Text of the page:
I’ll grant it’s not the most fascinating list of names. A big part of that is because four of these names are pitchers who were on the Twins, and the Twins’ pitching staff was historically incapable of generating unironic fascination. It’s also a list with a lot of relievers, because relievers had smaller sample sizes of called pitches, and smaller sample sizes allows for greater variation. Garrett Richards is a guy who just missed this list. Jose Fernandez didn’t get receiving support. Juan Nicasio and Justin Masterson are among other starters who pitched to tinier zones.
One more time: it’s location and it’s framing. It makes absolute sense to see so many Twins, because they just didn’t have real defensive catcher alternatives to Joe Mauer. If you stop and think about it, Twins pitchers threw to a significantly smaller zone than, say, Brewers pitchers, and it’s weird that that’s a part of the game. A lot of people argue that framing isn’t a positive phenomenon, and pitchers should already get punished in other ways for lousy command. The rulebook suggests that all pitchers should pitch to the same zone, and the reality is that that doesn’t happen, and that makes things really complicated. What would these staffs look like if the zone were uniform and consistent? We can’t know, and true comparisons are difficult. But this is getting messy.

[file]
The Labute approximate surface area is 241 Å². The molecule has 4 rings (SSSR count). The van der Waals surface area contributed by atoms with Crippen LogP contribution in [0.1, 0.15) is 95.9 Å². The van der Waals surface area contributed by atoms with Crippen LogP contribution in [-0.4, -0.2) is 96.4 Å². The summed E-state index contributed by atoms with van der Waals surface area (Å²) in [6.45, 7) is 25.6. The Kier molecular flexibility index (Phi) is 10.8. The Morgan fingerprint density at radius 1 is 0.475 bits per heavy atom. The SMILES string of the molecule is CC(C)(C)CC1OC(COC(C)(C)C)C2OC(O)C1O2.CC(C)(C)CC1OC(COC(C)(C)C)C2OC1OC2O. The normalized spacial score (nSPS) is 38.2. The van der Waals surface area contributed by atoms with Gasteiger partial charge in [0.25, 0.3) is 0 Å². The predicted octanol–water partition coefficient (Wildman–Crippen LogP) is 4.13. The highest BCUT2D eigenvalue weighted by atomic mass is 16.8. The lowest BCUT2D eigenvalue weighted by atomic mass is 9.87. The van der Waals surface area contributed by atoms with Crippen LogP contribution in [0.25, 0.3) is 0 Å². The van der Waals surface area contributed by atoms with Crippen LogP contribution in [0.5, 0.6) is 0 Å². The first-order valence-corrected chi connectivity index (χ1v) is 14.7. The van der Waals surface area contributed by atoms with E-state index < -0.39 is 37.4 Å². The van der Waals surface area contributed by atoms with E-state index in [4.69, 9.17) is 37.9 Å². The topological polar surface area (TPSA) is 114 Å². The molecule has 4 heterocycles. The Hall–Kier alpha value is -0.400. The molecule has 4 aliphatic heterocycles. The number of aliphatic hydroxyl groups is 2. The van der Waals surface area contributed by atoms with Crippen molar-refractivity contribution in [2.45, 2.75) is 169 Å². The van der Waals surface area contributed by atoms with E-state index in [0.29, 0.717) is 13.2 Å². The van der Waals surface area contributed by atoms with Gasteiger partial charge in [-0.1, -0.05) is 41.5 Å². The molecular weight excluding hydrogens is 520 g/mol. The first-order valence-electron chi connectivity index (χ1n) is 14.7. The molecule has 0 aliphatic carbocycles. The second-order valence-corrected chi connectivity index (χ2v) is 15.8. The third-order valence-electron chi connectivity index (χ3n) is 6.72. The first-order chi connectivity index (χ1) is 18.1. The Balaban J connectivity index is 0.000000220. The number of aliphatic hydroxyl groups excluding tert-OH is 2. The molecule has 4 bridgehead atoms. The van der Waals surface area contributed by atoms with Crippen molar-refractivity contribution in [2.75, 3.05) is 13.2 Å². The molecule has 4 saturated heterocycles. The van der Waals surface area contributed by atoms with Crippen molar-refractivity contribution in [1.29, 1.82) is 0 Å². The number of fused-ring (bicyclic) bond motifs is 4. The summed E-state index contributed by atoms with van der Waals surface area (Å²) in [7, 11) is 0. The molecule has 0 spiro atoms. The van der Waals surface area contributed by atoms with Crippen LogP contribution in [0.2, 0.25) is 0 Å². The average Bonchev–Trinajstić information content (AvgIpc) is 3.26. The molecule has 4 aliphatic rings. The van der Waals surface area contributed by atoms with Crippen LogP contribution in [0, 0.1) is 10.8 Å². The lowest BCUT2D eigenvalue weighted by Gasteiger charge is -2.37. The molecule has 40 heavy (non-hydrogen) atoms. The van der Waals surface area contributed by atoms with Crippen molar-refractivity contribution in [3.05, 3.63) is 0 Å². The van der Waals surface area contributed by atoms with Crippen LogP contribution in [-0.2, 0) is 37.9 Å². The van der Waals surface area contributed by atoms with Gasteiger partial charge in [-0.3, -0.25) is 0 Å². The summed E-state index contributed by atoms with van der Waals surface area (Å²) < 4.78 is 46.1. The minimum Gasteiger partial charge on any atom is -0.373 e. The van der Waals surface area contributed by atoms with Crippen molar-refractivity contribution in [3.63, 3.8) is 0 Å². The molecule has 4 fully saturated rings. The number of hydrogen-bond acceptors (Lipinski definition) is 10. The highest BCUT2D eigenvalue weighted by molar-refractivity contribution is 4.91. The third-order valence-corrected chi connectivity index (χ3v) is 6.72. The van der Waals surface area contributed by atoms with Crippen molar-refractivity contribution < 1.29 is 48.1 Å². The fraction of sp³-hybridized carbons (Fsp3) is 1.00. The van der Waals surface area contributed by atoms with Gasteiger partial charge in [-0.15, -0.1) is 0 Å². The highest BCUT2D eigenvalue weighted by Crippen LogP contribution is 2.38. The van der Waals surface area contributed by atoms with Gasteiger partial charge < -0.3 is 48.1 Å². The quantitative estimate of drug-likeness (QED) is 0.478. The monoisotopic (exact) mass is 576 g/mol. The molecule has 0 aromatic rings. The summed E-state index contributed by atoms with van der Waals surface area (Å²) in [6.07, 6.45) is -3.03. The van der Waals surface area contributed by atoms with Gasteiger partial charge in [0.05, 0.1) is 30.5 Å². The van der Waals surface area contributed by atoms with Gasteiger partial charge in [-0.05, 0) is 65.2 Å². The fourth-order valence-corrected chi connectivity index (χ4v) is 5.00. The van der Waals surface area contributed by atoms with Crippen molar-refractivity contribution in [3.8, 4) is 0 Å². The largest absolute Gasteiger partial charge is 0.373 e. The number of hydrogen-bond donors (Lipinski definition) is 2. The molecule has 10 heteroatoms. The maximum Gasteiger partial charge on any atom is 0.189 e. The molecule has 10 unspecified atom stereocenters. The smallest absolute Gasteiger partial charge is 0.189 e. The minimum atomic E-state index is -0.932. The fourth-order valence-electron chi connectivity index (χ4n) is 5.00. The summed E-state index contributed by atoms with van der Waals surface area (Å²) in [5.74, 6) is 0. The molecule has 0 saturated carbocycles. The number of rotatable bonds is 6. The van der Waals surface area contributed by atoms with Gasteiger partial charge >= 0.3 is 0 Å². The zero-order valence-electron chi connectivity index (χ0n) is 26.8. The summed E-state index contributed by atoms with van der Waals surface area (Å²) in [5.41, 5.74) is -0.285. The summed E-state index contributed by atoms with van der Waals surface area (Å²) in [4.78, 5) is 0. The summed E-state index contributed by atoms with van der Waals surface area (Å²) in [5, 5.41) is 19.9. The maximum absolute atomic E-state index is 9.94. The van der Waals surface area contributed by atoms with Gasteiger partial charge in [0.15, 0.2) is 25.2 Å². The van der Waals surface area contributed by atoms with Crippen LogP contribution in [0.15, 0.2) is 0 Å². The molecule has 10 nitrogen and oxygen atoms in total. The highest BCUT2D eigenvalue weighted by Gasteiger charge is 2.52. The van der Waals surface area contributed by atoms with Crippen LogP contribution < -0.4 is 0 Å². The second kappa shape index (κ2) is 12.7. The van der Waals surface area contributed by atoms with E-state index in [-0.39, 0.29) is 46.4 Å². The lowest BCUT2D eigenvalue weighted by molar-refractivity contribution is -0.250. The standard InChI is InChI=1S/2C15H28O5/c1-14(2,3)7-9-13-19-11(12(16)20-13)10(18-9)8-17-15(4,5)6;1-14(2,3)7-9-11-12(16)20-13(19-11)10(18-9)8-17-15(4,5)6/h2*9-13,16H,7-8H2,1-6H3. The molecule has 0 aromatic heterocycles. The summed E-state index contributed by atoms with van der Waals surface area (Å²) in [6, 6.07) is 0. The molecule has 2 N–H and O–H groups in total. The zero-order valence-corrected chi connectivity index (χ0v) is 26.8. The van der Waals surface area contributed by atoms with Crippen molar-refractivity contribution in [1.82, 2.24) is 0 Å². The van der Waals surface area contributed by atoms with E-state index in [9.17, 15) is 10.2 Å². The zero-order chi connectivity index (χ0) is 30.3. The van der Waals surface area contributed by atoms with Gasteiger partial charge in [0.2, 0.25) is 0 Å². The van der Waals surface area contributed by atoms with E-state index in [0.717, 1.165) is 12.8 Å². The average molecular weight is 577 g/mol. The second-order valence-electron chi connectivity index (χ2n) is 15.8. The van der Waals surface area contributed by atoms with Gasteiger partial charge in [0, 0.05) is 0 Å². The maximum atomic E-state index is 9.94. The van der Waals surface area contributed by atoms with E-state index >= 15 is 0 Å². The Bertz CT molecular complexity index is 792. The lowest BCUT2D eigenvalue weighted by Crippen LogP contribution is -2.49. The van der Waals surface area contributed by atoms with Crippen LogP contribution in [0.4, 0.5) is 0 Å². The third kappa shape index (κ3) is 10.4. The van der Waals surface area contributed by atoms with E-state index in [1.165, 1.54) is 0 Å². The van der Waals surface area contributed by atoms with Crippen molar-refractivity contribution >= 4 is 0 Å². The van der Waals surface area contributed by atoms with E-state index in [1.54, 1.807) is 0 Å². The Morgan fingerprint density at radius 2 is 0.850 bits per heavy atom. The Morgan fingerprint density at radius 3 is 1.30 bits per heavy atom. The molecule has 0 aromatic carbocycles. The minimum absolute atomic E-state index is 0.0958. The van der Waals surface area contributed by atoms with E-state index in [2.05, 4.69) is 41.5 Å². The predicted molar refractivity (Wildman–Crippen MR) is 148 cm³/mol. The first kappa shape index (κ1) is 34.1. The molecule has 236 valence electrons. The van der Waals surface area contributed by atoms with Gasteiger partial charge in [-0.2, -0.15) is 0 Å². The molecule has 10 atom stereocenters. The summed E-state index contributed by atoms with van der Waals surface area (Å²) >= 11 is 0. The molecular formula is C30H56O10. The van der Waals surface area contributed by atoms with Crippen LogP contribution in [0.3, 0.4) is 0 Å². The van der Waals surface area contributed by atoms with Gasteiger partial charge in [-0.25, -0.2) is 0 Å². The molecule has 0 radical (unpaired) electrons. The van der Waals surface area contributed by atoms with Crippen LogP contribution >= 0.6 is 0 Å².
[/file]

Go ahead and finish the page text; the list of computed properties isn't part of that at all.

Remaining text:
Marco Estrada pitched to the biggest zone. Josh Roenicke pitched to the smallest zone. In order to help you visualize that, here are some visuals, from Texas Leaguers:
Estrada got a lot of strikes pitching down in and beyond the zone, which is Lucroy’s pitch-framing specialty. Roenicke didn’t get those strikes, nor did he get many other strikes around the edges. For the most part, Roenicke was given the rulebook strike zone, but he didn’t get those extra strikes outside of it, and within, there were a few too many balls. One notes that Estrada posted excellent strikeout and walk numbers, while Roenicke did not. Yet, for all that pitching down, Estrada also coughed up 19 dingers. One of the bewildering things is that the Brewers’ pitching staffs haven’t been better. They make one wonder about other, mostly unseen effects of throwing to a quality receiver.